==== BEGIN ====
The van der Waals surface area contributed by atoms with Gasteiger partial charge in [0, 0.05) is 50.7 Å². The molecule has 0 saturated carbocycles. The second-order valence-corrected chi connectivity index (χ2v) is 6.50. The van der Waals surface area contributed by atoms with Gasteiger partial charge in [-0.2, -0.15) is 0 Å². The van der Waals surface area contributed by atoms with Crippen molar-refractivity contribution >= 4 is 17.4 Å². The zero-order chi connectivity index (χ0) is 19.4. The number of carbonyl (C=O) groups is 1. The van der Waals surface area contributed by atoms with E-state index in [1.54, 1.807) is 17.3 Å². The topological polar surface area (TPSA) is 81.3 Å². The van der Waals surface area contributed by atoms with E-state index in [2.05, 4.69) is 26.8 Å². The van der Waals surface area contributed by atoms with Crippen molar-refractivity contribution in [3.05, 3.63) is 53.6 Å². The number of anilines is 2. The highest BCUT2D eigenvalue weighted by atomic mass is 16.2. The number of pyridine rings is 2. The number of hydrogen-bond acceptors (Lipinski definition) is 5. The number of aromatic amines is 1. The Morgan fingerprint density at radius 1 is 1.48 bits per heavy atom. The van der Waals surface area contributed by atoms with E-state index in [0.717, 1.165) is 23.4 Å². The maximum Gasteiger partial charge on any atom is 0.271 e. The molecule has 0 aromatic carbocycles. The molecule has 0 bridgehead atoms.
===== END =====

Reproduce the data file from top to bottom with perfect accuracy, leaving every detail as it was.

The van der Waals surface area contributed by atoms with Gasteiger partial charge in [0, 0.05) is 50.7 Å². The molecule has 0 saturated carbocycles. The second-order valence-corrected chi connectivity index (χ2v) is 6.50. The van der Waals surface area contributed by atoms with Gasteiger partial charge in [-0.2, -0.15) is 0 Å². The van der Waals surface area contributed by atoms with Crippen molar-refractivity contribution >= 4 is 17.4 Å². The zero-order chi connectivity index (χ0) is 19.4. The number of carbonyl (C=O) groups is 1. The van der Waals surface area contributed by atoms with E-state index in [1.54, 1.807) is 17.3 Å². The topological polar surface area (TPSA) is 81.3 Å². The van der Waals surface area contributed by atoms with E-state index in [2.05, 4.69) is 26.8 Å². The van der Waals surface area contributed by atoms with Crippen molar-refractivity contribution in [3.05, 3.63) is 53.6 Å². The number of anilines is 2. The highest BCUT2D eigenvalue weighted by atomic mass is 16.2. The number of pyridine rings is 2. The number of hydrogen-bond acceptors (Lipinski definition) is 5. The number of aromatic amines is 1. The Morgan fingerprint density at radius 1 is 1.48 bits per heavy atom. The van der Waals surface area contributed by atoms with E-state index in [0.717, 1.165) is 23.4 Å². The maximum Gasteiger partial charge on any atom is 0.271 e. The molecule has 0 aromatic carbocycles. The molecule has 0 bridgehead atoms.